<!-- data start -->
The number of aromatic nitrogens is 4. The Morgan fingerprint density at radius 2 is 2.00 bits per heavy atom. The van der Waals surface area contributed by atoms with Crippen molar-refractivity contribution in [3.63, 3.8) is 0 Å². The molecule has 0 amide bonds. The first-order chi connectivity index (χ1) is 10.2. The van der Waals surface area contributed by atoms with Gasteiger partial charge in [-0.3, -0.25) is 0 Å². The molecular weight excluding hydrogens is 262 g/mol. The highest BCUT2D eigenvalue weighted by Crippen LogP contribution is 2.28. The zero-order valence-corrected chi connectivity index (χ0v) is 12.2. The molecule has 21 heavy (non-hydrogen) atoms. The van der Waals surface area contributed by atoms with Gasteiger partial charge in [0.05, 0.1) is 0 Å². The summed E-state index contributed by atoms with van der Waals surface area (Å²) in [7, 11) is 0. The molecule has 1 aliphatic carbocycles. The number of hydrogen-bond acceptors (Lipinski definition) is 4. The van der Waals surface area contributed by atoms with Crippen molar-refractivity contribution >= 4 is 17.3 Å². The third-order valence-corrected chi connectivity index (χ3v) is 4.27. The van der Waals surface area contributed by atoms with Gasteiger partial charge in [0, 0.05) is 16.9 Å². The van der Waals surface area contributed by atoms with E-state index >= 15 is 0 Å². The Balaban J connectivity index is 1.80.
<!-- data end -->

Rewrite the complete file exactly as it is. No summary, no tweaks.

The number of aromatic nitrogens is 4. The Morgan fingerprint density at radius 2 is 2.00 bits per heavy atom. The van der Waals surface area contributed by atoms with Crippen molar-refractivity contribution in [3.63, 3.8) is 0 Å². The molecule has 0 amide bonds. The first-order chi connectivity index (χ1) is 10.2. The van der Waals surface area contributed by atoms with Gasteiger partial charge in [-0.3, -0.25) is 0 Å². The molecular weight excluding hydrogens is 262 g/mol. The highest BCUT2D eigenvalue weighted by Crippen LogP contribution is 2.28. The zero-order valence-corrected chi connectivity index (χ0v) is 12.2. The molecule has 21 heavy (non-hydrogen) atoms. The van der Waals surface area contributed by atoms with Gasteiger partial charge in [0.05, 0.1) is 0 Å². The summed E-state index contributed by atoms with van der Waals surface area (Å²) in [7, 11) is 0. The molecule has 1 aliphatic carbocycles. The number of hydrogen-bond acceptors (Lipinski definition) is 4. The van der Waals surface area contributed by atoms with Crippen molar-refractivity contribution >= 4 is 17.3 Å². The third-order valence-corrected chi connectivity index (χ3v) is 4.27. The van der Waals surface area contributed by atoms with Gasteiger partial charge in [0, 0.05) is 16.9 Å². The van der Waals surface area contributed by atoms with E-state index >= 15 is 0 Å². The Balaban J connectivity index is 1.80.